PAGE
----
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Friday Footnotes: Inside PwC Cheating; Audit Market Monopoly; AI Anxiety | 12.15.23

four huskies running in the snow
Footnotes is a collection of stories from around the accounting profession curated by actual humans and published every Friday at 5pm Eastern. While you’re here, subscribe to our newsletter to get the week’s top stories in your inbox every Tuesday and Friday. Comments are closed on Friday Footnotes and the Monday Morning Accounting News Brief by default. If you have something to say about any stories linked here you are welcome to contact the editor or hit us up on Twitter @going_concern. See ya.


What went wrong at PwC Canada: Accounting firm agrees to pay $1.45-million to settle exam cheating scandal [Canadian Accountant]
The Canadian member firm of PricewaterhouseCoopers International has agreed to pay the Chartered Professional Accountants of Ontario $1.45 million over its failure to prevent cheating on internal exams. As reported by Canadian Accountant, PwC Canada has already paid Canadian and US audit regulators more than one million dollars in fines, after disclosing widespread sharing of answers by its accountants on internal training tests. According to the CPA Ontario settlement agreement, PwC self-reported that 445 of its professional staff across its Ontario offices, primarily in its assurance practice, participated in answer sharing during mandatory internal training assessments between 2016 and 2020. This included training on accounting and auditing standards, audit strategy, planning, procedures and documentation, professional integrity and independence matters, and specific issues that arise in audits. The 15-page settlement agreement provides the most insight yet into the exam cheating at PwC. While mostly confined to assurance staff, the conduct was widespread, ranging across positions and locations, and not only openly known but accepted as part of the PwC culture.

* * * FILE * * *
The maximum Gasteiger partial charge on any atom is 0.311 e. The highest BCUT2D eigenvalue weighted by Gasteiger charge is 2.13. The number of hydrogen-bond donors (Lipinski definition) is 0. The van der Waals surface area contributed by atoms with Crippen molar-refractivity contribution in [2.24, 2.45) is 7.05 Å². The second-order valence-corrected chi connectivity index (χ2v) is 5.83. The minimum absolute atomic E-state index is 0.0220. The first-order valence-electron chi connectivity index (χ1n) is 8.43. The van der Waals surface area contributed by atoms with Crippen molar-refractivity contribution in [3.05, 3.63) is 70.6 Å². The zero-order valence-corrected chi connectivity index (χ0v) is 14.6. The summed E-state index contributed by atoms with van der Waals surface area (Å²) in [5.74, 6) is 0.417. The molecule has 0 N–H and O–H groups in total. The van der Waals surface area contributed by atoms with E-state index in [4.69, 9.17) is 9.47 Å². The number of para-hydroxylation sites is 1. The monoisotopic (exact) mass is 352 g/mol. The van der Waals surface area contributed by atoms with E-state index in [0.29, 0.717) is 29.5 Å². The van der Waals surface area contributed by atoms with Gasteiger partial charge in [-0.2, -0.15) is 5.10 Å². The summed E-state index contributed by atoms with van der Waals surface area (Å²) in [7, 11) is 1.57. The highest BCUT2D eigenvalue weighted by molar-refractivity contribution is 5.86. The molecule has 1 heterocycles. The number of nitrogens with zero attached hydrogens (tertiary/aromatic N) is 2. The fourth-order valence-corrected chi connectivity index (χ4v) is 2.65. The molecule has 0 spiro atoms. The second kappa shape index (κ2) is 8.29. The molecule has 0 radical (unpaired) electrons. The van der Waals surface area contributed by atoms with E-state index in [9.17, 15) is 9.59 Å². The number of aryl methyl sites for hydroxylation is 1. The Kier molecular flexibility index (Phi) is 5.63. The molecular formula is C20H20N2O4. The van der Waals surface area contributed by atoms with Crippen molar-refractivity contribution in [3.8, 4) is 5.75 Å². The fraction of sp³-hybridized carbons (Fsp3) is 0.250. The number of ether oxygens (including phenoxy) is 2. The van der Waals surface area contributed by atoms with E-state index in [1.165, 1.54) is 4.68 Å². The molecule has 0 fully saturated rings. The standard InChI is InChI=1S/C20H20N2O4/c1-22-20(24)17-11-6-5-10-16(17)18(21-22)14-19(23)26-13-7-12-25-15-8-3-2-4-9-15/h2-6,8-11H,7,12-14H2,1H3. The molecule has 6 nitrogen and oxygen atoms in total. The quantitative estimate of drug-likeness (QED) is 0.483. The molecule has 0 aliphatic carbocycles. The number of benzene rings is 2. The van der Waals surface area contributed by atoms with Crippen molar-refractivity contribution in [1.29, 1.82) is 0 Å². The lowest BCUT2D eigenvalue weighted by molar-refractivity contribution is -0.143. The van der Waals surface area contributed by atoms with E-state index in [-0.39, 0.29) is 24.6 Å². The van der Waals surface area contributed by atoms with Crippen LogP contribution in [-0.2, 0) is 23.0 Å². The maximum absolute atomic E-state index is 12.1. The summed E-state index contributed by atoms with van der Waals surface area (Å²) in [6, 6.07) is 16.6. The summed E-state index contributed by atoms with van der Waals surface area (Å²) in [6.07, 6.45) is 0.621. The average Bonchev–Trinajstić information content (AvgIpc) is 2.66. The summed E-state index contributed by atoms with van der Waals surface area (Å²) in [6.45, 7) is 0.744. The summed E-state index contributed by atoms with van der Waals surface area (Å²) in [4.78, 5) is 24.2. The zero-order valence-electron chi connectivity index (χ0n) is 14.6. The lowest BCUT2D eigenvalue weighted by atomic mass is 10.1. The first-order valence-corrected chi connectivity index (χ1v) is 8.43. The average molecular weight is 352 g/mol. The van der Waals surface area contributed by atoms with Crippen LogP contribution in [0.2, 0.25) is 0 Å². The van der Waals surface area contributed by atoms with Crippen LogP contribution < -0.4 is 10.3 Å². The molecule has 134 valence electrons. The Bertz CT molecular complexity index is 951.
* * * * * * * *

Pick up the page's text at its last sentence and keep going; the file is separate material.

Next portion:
Hot Takes

Consulting Firm PwC’s Business Class Ban: Environmental Step or PR Stunt? [View From the Wing]
Some interesting comments here like this one from Captain Freedom: “PwC will still be flying the same number of managers & VPs in business class, otherwise they will simply jump to another firm. Its employees are the product and no one is remotely productive on a coach class BA flight where you can’t open a decent notebook pc with a built-in 10 key. There’s a reason the Big Four firms often schedule key staff up to 3,000 hours annually for hundreds of dollars (or GBP) per hour. No one wants business advice from someone who just arrived via the midnight flight on easyJet.”

More Media Megadeals in 2024? Top Accounting Firm Thinks It’s a Good Bet [The Hollywood Reporter]
This year saw a slowdown in terms of media and telecommunications sector dealmaking, but there are signs of a recovery in M&A activity, top accounting and consulting services firm PricewaterhouseCoopers said in a Wednesday report. Deal talk has returned to the sector with a vengeance, driven by recent talk that Paramount Global and its parent company National Amusements could be in play. And bankers are licking their chops ahead of April 8, 2024 when the Reverse Morris Trust lock-up period of the deal that created Warner Bros. Discovery ends, meaning that the company can get involved in possible M&A without having to worry about a tax penalty.


Transparency isn’t the only condition leaders need to build trust [Fortune]